2. The Commission is required to issue a decision no later than 75 days after the administrative record is closed. This usually occurs at the conclusion of the hearing. However, if the Commission has requested additional information or documentation from either party, then the administrative record will be closed after the date that the information is due.

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  3. What may I do if I disagree with the Commission's decision?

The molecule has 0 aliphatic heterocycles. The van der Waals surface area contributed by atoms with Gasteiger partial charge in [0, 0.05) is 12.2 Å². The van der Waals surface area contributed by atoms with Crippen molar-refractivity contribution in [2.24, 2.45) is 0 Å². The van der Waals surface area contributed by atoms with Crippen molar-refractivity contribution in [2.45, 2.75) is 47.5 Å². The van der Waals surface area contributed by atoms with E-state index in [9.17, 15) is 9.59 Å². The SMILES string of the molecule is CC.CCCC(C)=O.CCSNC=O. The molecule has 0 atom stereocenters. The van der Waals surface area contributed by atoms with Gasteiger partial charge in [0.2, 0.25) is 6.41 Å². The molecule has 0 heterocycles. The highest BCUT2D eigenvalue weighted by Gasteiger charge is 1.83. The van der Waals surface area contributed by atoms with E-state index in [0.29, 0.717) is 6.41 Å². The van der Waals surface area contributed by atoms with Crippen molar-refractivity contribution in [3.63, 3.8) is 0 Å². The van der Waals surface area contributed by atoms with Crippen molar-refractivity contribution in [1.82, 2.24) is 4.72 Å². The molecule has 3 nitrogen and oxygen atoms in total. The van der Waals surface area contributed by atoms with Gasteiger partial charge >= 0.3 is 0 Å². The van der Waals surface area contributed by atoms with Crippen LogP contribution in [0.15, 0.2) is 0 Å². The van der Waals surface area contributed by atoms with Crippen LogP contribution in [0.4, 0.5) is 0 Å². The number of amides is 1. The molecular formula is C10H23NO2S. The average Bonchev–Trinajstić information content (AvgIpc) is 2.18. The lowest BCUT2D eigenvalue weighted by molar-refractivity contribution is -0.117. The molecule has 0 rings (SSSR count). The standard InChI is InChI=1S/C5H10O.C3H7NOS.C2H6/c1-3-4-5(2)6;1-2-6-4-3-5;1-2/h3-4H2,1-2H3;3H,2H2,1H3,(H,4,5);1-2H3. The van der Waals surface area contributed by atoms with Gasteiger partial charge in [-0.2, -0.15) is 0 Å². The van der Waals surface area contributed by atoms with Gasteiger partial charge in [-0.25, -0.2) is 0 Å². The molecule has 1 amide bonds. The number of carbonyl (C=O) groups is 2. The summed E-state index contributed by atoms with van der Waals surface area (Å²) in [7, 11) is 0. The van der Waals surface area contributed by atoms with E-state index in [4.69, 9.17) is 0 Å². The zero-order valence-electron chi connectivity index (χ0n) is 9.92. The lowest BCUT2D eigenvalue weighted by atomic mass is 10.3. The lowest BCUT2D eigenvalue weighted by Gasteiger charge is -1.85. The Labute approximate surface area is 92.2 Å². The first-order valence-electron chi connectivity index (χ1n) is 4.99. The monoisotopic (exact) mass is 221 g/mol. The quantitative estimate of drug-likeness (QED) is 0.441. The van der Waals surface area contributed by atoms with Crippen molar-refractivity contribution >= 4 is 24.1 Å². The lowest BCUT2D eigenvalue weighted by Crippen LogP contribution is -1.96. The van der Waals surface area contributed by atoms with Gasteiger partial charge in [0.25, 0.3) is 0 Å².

4. You may request reconsideration of the Commission's decision within 30 days of its issuance or before the effective date, whichever is earlier. This request must be copied to the Bureau and include either newly discovered evidence and/or legal authorities that could not reasonably have been presented before the issuance of the Commission decision, or other good cause which the Commission may decide warrants reconsideration. Beyond the point of reconsideration you are free to seek a judicial writ under Business and Professions Code section 19870(e).